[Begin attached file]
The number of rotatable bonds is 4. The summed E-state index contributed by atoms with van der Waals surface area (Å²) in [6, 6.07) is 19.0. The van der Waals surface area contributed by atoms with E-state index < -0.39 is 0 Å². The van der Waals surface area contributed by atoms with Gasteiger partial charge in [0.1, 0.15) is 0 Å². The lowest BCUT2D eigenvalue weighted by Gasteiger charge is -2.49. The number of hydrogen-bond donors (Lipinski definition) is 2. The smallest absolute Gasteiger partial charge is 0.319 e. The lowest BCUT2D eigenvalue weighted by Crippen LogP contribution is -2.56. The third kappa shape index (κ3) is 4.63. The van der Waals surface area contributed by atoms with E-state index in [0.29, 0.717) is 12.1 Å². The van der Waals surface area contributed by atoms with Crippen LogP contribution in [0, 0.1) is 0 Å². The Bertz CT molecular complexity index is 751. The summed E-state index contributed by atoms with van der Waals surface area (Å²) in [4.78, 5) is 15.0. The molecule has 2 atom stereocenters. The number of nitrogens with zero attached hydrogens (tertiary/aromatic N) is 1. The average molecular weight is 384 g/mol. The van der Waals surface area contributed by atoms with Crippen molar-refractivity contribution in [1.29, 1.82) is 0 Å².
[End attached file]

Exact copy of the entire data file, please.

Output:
The number of rotatable bonds is 4. The summed E-state index contributed by atoms with van der Waals surface area (Å²) in [6, 6.07) is 19.0. The van der Waals surface area contributed by atoms with E-state index < -0.39 is 0 Å². The van der Waals surface area contributed by atoms with Gasteiger partial charge in [0.1, 0.15) is 0 Å². The lowest BCUT2D eigenvalue weighted by Gasteiger charge is -2.49. The number of hydrogen-bond donors (Lipinski definition) is 2. The smallest absolute Gasteiger partial charge is 0.319 e. The lowest BCUT2D eigenvalue weighted by Crippen LogP contribution is -2.56. The third kappa shape index (κ3) is 4.63. The van der Waals surface area contributed by atoms with E-state index in [0.29, 0.717) is 12.1 Å². The van der Waals surface area contributed by atoms with Crippen LogP contribution in [0, 0.1) is 0 Å². The Bertz CT molecular complexity index is 751. The summed E-state index contributed by atoms with van der Waals surface area (Å²) in [4.78, 5) is 15.0. The molecule has 2 atom stereocenters. The number of nitrogens with zero attached hydrogens (tertiary/aromatic N) is 1. The average molecular weight is 384 g/mol. The van der Waals surface area contributed by atoms with Crippen molar-refractivity contribution in [1.29, 1.82) is 0 Å².